Big decisions

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Courtesy of

We’ve recently had to make a decision about where we’re headed with M’s health and what tests, if any, we want to push GOSH to consider.

We’ve had a mixed success with the Movicol as he has started using the toilet successfully again and we’ve been able to banish the pull-ups to the bottom of the cupboard for the next time there’s a “just in case” situation.  However, M now seems to be fluctuating between constipation and chronic diarrhoea and we’ve reduced his dose down to 3 sachets a day as the 4 were really proving to be too much for his system. We’ve tentatively settled there, even though it doesn’t yet feel 100% right.

The positive and best thing is that he’s conquered the toileting struggles.  These had been a major source of distress over the summer and it’s nice to back on an even keel.  M feels as if he’s more in control of his body – well as much as he can be whilst dealing with the ongoing battle with the symptoms of the EGID – and he’s really happy in school.  What’s more, school have been working hard at putting a medical care plan in place for him to deal with the changing nature of his EGID and his medicines, which means that we feel confident that they’re taking the situation seriously and will support him during the school day.

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Courtesy of

BUT – and you all knew that was coming didn’t you? – I’m still feeling unsettled about his over-all health and have a feeling that we’re not really dealing with the root cause of the problem. Despite some days when it appears he could eat for Britain, his appetite is down and his lunch-box is emptier than ever.  He’s beginning to object more to taking his daily medicines and there’s been numerous mornings recently when I’ve held my sobbing child on my lap and had to coax him to take the full implement prescribed.

His sleep patterns are off once again and I’ve lost count of how many mornings I’ve woken up to find a small limpet-like child clinging to me and stealing the duvet from my back.  Last night, I disappeared into my bed at 11.20pm, having found M still avidly reading his atlas and discovering new and interesting facts to share with me.  It has to be said that a lot of the sleep problems appear to be related to his emotional and psychological health as when Mike came upstairs just 10 minutes later, M was flat out and fast asleep in his own bed.  It’s as if he needs to be reassured that Mummy is nearby and once that’s clear, then all is well with the world and he can let himself drift off to sleep.

He’s emotional and tired and fed-up; and, to be honest, so are we.  We’re working hard at remembering and focussing on the positives, but sometimes that feels like a step too far. The constant barrage of frustrated behaviour, food management, pain relief, sleeplessness, appointments. emails and phone-calls have drained me completely and I just felt unable to face another discussion with yet another faceless registrar at GOSH, who has little or no knowledge of M and needs me to bring them up to speed before I even get to the point of the phone-call.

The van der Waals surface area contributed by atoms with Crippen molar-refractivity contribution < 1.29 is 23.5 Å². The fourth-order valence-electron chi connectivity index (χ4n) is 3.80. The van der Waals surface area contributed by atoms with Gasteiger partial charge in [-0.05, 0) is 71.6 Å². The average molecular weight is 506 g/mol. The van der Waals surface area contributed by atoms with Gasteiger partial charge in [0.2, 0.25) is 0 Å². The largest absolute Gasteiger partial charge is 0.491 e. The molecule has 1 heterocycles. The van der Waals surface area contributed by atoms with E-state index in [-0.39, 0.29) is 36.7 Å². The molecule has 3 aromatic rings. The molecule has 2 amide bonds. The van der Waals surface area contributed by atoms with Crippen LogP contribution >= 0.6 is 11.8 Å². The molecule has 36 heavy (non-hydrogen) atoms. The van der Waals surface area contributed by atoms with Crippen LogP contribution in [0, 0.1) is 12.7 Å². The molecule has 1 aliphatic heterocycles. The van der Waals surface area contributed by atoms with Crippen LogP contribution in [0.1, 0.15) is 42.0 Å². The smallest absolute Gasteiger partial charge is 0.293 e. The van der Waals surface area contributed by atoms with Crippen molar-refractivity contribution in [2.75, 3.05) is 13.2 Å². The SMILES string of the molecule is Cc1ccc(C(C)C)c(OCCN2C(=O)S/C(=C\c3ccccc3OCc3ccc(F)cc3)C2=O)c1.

So, at the beginning of the week, I asked Mike to speak to GOSH and put forward our case for another set of scopes.  It’s been nearly 2 years since the last ones were done and we felt it was high time he was checked again.  We’ve got no real answers as to whether all the medicines are 1) necessary or 2) working, the limited diet is a strain and this past week we seem to have added raspberries to the list of forbidden foods.  This might seem like an easy decision to make, something of a no-brainer, but, as some of you may remember from my previous blog posts, M suffers from an allergic reaction to the anaesthetic. It’s been a big decision to make to put him through an ordeal that we hope might provide some answers, but that we know will definitely cause him pain.


All I can say is that someone must have been smiling down on Mike on Monday.  I’d warned him that his initial phone-call would only get us put on the list and that if he was lucky he’d speak to a registrar on Tuesday or maybe Wednesday.  I fully expected that we’d then have to wait for M’s consultant, Dr H, to be consulted and that we might get a final answer by the end of the week.  If he argued our case well enough, then there was a possibility we’d get a yes, but I prepared him for battle.  So imagine my surprise at getting a text message at 3.45pm on the same day saying that not only had the registrar been spoken to, but they had agreed to recommend scopes and, what was more, Dr H had been contacted, given her agreement and scopes would be scheduled for 6-8 weeks time.

The GOSH gastro team have expressed the same concerns about M’s progress as us and made making that big decision for more investigations much easier than I could ever have hoped. So all we need to do now is wait for the appointment date to be set and it’ll be full steam ahead.

4 thoughts on “Big decisions

  1. Pingback: Whirlwind week | M's 7 year journey

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